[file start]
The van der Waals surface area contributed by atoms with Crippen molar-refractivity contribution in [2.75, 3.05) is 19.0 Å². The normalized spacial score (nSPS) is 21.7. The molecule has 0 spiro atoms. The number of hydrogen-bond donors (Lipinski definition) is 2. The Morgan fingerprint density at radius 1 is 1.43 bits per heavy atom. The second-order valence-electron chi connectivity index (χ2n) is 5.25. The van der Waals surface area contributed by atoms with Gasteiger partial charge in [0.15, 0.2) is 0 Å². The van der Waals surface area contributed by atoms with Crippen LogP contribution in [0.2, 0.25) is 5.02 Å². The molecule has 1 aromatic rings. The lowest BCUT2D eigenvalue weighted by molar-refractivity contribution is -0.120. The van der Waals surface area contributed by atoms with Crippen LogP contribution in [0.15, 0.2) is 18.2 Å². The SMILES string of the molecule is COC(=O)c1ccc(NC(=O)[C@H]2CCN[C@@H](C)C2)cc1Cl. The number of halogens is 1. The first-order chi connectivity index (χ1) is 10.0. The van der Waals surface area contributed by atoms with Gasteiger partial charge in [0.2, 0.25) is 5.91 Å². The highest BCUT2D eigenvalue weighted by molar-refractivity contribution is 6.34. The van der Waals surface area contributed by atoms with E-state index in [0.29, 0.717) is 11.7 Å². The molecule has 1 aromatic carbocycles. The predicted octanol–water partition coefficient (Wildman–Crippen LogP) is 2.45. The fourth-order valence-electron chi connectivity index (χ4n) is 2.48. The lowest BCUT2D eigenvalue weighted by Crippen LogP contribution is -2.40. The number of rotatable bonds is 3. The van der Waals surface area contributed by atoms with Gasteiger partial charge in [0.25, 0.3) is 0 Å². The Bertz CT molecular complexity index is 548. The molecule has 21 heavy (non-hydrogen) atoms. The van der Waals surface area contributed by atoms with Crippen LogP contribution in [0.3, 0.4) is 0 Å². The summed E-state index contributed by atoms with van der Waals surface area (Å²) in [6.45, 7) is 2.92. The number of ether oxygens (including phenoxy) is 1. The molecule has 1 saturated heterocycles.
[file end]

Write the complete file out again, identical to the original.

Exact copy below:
The van der Waals surface area contributed by atoms with Crippen molar-refractivity contribution in [2.75, 3.05) is 19.0 Å². The normalized spacial score (nSPS) is 21.7. The molecule has 0 spiro atoms. The number of hydrogen-bond donors (Lipinski definition) is 2. The Morgan fingerprint density at radius 1 is 1.43 bits per heavy atom. The second-order valence-electron chi connectivity index (χ2n) is 5.25. The van der Waals surface area contributed by atoms with Gasteiger partial charge in [0.15, 0.2) is 0 Å². The van der Waals surface area contributed by atoms with Crippen LogP contribution in [0.2, 0.25) is 5.02 Å². The molecule has 1 aromatic rings. The lowest BCUT2D eigenvalue weighted by molar-refractivity contribution is -0.120. The van der Waals surface area contributed by atoms with Crippen LogP contribution in [0.15, 0.2) is 18.2 Å². The SMILES string of the molecule is COC(=O)c1ccc(NC(=O)[C@H]2CCN[C@@H](C)C2)cc1Cl. The number of halogens is 1. The first-order chi connectivity index (χ1) is 10.0. The van der Waals surface area contributed by atoms with Gasteiger partial charge in [0.2, 0.25) is 5.91 Å². The highest BCUT2D eigenvalue weighted by molar-refractivity contribution is 6.34. The van der Waals surface area contributed by atoms with E-state index in [0.29, 0.717) is 11.7 Å². The molecule has 1 aromatic carbocycles. The predicted octanol–water partition coefficient (Wildman–Crippen LogP) is 2.45. The fourth-order valence-electron chi connectivity index (χ4n) is 2.48. The lowest BCUT2D eigenvalue weighted by Crippen LogP contribution is -2.40. The number of rotatable bonds is 3. The van der Waals surface area contributed by atoms with Gasteiger partial charge in [0.25, 0.3) is 0 Å². The Bertz CT molecular complexity index is 548. The molecule has 21 heavy (non-hydrogen) atoms. The van der Waals surface area contributed by atoms with Crippen LogP contribution in [0.3, 0.4) is 0 Å². The summed E-state index contributed by atoms with van der Waals surface area (Å²) in [6.45, 7) is 2.92. The number of ether oxygens (including phenoxy) is 1. The molecule has 1 saturated heterocycles.